• Growth plate injury: in children, areas at the ends of bones (near the joint) are responsible for growing the bone as the child develops. If the growth plate is injured in the event of an arm fracture, it is essential to future development to ensure that the growth plate is realigned and heals properly.

The most common course of treatment for a foot fracture is realignment (referred to as reducing the fracture) and casting or splinting to immobilize the joint, and give the bones time to heal. For more severe fractures, surgery may be needed to realign the bones properly. Pins, screws, or wires may be used to hold the bones properly in place. How much movement should be restricted following the fracture will depend on the severity of the break.

Once cleared by the physician, a physical therapy program should be initiated to reverse the effects of immobilization and restore foot motion. In more involved fractures recovery can take more time. Formal therapy and compliance with an extensive home program is essential to restoring function of the ankle.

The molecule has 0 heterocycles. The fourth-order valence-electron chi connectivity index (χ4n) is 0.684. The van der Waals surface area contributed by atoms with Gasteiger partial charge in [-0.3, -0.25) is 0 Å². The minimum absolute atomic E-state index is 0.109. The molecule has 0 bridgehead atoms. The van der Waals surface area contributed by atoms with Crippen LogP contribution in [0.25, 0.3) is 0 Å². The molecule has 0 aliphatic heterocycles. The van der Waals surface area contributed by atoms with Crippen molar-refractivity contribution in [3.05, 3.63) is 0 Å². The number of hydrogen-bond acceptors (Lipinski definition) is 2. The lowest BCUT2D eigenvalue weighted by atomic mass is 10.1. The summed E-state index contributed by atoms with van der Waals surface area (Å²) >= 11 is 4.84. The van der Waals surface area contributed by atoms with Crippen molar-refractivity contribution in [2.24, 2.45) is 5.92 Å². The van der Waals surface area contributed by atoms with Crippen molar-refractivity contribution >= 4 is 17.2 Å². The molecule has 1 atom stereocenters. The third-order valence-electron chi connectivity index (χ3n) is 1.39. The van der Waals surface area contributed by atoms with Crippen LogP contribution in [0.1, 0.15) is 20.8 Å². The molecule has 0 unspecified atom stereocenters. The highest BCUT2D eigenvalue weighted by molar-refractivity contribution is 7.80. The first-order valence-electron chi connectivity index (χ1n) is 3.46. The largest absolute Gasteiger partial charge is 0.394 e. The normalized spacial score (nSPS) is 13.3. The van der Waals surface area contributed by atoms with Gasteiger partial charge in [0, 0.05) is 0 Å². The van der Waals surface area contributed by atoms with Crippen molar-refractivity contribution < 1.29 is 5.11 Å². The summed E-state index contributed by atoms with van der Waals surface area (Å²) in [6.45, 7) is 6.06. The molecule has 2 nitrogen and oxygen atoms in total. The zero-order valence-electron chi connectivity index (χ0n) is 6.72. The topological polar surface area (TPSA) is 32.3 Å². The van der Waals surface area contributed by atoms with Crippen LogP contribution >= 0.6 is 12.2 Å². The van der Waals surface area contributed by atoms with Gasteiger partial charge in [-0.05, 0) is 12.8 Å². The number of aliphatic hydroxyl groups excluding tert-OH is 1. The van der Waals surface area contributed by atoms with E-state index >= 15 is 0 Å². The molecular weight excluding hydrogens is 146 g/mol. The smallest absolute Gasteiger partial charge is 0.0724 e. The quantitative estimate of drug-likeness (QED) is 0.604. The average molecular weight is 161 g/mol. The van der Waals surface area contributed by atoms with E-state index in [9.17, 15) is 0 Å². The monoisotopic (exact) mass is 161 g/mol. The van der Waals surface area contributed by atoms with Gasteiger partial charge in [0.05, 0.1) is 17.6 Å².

Post surgery fracture immobilization can have detrimental effects that can be improved through physical therapy. These effects include:

  • Joint articular cartilage softening
  • Shortening and atrophy of musculotendinous units
  • Decreased circulation
  • Loss of active and passive motion
  • Weakness
  • Decreased ability to bear weight
  • Swelling

Post-fracture immobilization of the foot are optimal loading and restoration of normal tissue relationships to improve motion, strength and the ability to perform functional activities of daily living.

  • Manual Therapeutic Technique (MTT): hands on care including soft tissue massage, and joint mobilization by a physical therapist to modulate pain and reduce any soft tissue or tendon irritation and restore normal joint mechanics and range of motion.
  • Therapeutic Exercises (TE) including exercises to improve strength and performance of the foot bones and surrounding muscles.